High-temperature superconductivity in a family of iron pnictide materials
University of Cambridge
Department of Physics
Doctor of Philosophy (PhD)
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Gillett, J. (2011). High-temperature superconductivity in a family of iron pnictide materials (Doctoral thesis). https://doi.org/10.17863/CAM.16581
The work in this thesis falls roughly into three parts, which I characterise loosely as a developmental stage, an exploratory stage, and an attempt to contribute to understanding of the field. In the developmental stage, I have worked to design a variety of methods to create high-quality samples of various Iron Pnictide superconductors, to dope them with various chemicals and to characterise the resulting crystalline samples. I discuss in depth the signature of good quality crystals and the various experiments that they have been used in by myself and my collaborators. These processes are ongoing and will hopefully continue to contribute to my research group’s capabilities. My exploratory work involves a detailed survey of one particular family, Sr(Fe1−xCox)2As2, as the level of Cobalt is varied, and the mapping of the phase diagram for the system. I have also made a comparison to the better-measured Barium analogue, and discuss the reasons for the differences in character between the two, most notably the lack of a splitting of the structural and magnetic transitions in the first species. I also discuss the effect of pressure, which can lead to superconductivity in lightly doped samples for very modest pressures; and annealing, which increases transition temperatures within samples, on a limited quantity of crystals. Finally, I attempt to contribute to the understanding of the field via a series of Resonant Ultrasound Spectroscopic experiments conducted by a collaborator on my crystals and analysed by me. I see distinct first-order transitions in the parent compounds, characterisable above the high-T structural transition within a Ginzburg-Landau pseudoproper ferroelastic scheme for a transition coupling weakly to strain but driven by another order parameter. My observations allow several statements about the symmetry of the order parameter and are suggestive of a non-magnetically driven structural transition. In the case of doped samples a much richer behavior is seen, with a broad transition and simultaneous relaxation of all elastic peaks and a broad temperature range of significant dispersion. The effect of the softening is seen far above TN and lends strong support to the familiy of models predicting such high-T fluctuations.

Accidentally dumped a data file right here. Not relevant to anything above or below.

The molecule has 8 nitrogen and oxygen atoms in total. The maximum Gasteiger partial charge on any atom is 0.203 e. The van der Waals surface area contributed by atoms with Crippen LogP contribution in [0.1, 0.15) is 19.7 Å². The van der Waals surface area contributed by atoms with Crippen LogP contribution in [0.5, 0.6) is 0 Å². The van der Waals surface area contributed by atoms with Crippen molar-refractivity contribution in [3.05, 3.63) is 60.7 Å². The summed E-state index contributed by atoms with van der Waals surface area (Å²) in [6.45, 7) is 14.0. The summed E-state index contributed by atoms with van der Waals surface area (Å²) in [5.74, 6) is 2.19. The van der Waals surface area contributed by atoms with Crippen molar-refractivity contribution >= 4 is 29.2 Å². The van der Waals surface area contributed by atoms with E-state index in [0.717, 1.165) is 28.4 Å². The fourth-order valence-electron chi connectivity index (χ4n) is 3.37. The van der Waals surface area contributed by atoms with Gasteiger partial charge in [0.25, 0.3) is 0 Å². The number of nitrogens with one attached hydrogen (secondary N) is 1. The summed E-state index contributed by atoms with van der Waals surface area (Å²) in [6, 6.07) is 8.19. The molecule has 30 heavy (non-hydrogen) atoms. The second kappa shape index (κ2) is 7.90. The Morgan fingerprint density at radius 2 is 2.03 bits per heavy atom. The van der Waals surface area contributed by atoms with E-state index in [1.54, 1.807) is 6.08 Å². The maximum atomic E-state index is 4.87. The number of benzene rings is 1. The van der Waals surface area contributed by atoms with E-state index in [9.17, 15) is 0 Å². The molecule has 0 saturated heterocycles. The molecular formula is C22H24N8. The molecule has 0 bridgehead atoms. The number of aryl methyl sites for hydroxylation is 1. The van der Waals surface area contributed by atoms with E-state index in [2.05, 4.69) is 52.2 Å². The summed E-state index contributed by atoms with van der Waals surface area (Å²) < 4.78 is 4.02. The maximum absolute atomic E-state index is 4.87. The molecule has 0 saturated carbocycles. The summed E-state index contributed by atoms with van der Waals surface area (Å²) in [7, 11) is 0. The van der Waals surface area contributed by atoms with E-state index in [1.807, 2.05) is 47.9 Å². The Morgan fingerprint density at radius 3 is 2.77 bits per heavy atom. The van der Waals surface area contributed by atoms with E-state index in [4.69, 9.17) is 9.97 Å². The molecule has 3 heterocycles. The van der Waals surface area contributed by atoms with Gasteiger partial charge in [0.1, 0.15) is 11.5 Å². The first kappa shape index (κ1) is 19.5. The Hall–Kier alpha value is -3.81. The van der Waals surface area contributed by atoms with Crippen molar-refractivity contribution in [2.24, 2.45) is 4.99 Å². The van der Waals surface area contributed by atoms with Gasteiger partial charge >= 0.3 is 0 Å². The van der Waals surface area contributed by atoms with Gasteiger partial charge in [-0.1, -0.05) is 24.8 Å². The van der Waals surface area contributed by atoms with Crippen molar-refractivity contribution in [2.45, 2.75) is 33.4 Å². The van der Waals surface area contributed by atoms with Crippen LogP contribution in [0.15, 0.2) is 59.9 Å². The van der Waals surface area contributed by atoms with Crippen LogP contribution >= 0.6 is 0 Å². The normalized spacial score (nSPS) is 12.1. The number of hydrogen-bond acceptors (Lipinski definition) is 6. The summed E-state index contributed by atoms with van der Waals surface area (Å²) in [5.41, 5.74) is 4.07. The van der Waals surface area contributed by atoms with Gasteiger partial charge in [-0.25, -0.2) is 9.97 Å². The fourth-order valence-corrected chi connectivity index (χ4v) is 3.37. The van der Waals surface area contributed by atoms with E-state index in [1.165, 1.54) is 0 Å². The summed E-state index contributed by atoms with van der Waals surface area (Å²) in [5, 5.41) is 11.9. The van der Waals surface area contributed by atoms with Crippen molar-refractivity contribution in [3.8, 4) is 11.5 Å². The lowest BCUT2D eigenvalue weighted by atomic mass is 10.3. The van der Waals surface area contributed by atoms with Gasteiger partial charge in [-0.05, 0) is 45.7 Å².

Iron pnictides, Superconductivity, Resonant ultrasound spectroscopy, Flux growth, Ginzburg Landau free energy
PhD Studentship funded by EPSRC; Jack Gillett also thanks Trinity College for support and accommodation during studentship.
This record's DOI: https://doi.org/10.17863/CAM.16581
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Licence URL: http://creativecommons.org/licenses/by-sa/2.0/uk/
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